This advantage Trump has and also gives voters, now is hardly ever mentioned in the media and the Republican Party seems mute on this positive. The argument stands that this is because the insiders in D.C. want everyone to have the same strings tied to them as are tied to everyone else there. A man with no strings is free and clear and does not need to respond on demand. Clearly a dangerous concept to the establishment.
An interesting turning point that followed Tuesday’s results, was Texas U.S. Senator Ted Cruz, exiting the northeast and leaving his losses behind to announce he had picked his running mate for Vice President, if he can somehow achieve the nomination at this time. He chose the only female Republican who sought the nomination for President of the United States in 2016, former business executive Carly Fiorina.
A good choice in that it brings a female on to his ticket for those voting for Hillary simply on gender alone. She is not a party insider, as Cruz wrestles with the constant argument between those who claim he himself is one as an elected Senator, and those who maintain he is anything but, as someone who’s always bucked the system and stood alone on some important issues his colleagues would not join him on.
She also must have appealed to Cruz as she was born in Texas to a father who was an attorney, law professor, deputy U.S. attorney general and judge on the U.S. Ninth Circuit Court of Appeals.
In the debates, one prime time and the others in the pre-prime time broadcasts for lower polling candidates, she made it clear she was very sharp on policy and could run circles around Hillary if they’d ever have the opportunity to debate. This, of course, is the reason the media never gave her much airtime. Yes, they want a woman to become President, but, no, not a Republican one.
Pundits saw both negatives and positives in his decision. Negatives cited were her inability to win a primary or caucus and poll numbers that kept her off the prime time debate stage except for once. Positives were her college and business connections to California and again, the fact she is a female.
Personally, for those who listened to the debates, one has to wonder if her accepting the invitation to be Cruz’s running mate was because as she stressed in every opening or closing statement, she’d been told no her whole life, and she found a way to get what she wanted anyway. Perhaps this is her drive in that she’s turned a public and party no into a yes.
Additionally, it gives her more on-camera time to say negative things about Donald Trump. The two had their moments on national television during the debates, and it’s clear there is no love between the two of them. If her coming back into the spotlight means she’ll be spending her time criticizing Trump with snarky remarks, (she’s already said “Trump will be a disaster for this nation” if elected) instead of being at her best and highlighting Clinton’s many weaknesses and troubles, then perhaps she should have passed on a possible run with Cruz.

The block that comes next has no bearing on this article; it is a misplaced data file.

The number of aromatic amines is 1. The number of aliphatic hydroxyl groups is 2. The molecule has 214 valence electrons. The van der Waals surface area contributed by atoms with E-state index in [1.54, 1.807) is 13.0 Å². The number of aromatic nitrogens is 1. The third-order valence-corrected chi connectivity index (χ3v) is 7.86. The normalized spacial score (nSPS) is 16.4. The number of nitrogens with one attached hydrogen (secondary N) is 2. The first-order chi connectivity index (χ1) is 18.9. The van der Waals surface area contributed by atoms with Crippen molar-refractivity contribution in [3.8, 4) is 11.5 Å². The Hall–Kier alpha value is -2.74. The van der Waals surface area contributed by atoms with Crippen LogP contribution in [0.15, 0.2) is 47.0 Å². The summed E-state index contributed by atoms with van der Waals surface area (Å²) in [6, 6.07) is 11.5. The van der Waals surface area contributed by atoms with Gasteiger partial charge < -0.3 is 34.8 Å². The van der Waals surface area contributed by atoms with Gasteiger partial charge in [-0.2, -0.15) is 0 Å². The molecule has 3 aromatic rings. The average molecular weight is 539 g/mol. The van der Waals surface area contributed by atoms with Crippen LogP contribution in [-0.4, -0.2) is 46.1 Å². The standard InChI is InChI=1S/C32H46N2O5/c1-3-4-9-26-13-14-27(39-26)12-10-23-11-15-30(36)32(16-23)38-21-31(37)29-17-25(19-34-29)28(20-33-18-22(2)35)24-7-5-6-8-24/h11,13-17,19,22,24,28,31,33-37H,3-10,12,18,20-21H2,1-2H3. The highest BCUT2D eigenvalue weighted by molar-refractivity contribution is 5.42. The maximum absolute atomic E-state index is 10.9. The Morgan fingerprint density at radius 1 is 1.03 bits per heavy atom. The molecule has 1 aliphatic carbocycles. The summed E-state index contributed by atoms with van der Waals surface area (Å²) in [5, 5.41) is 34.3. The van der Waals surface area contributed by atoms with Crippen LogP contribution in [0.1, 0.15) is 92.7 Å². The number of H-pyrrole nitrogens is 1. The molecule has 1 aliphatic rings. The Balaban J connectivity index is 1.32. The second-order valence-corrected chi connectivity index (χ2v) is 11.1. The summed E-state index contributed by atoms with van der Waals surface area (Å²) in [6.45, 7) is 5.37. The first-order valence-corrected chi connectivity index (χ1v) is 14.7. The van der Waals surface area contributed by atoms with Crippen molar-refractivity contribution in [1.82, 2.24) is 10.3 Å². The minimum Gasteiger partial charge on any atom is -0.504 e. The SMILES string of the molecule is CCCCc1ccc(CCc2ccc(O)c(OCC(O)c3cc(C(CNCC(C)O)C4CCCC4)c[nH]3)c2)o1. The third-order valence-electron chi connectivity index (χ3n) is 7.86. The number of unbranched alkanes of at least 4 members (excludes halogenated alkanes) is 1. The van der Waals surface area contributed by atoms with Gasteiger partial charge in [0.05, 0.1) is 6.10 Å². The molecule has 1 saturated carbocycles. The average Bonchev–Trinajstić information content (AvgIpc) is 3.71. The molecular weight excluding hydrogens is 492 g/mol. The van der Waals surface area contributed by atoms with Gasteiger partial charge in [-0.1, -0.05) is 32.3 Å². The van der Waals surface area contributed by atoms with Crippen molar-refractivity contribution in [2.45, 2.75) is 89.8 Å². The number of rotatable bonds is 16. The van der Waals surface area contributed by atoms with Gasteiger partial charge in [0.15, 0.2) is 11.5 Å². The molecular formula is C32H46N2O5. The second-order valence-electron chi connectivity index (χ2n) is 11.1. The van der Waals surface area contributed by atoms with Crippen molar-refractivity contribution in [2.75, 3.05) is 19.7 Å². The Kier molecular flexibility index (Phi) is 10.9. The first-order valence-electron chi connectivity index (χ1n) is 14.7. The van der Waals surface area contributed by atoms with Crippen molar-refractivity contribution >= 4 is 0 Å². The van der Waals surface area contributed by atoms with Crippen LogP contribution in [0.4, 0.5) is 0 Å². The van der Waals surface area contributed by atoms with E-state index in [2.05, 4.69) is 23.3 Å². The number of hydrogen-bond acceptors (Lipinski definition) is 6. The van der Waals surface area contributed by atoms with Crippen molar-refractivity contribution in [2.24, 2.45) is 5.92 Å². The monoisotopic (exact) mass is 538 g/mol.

The etiquette of Reagan’s eleventh commandment is perhaps now off the table as her own election is at hand along with Senator Cruz. So for now, the campaign speech will be its Trump who is the projected disaster, not Clinton. For his part on Cruz teaming up with Fiorina, Trump has said the Cruz-Fiorina announcement was a waste of time.
Polls in Indiana, which is holding its primary this Tuesday, May 3rd, show an uptick for the Texas Senator since announcing Fiorina as his VP choice. With what little polling has been done, there, however, polls currently show Trump still leads by around 5%.
Total delegate counts going into this Tuesday stand with Trump at just under one thousand at 996; Cruz with 565 and Kasich with 153. Florida U.S. Senator, Marco Rubio, who suspended his campaign after his loss in Florida to Trump, with 164 still holds more delegates than Kasich, but with Kasich staying in until the end, despite only winning his state of Ohio, should pick up enough by the end of the primaries to exceed Rubio. Unbound delegates for Rubio, most after the first ballot will be up for grabs.
With the primaries coming to a close, ten remaining states for the Republican candidates, including California, will have the final say if Donald Trump can go to the Ohio convention with the needed delegate count to become the nominee with no second, or possibly more, ballots, and the potential to become the 45th President of the United States.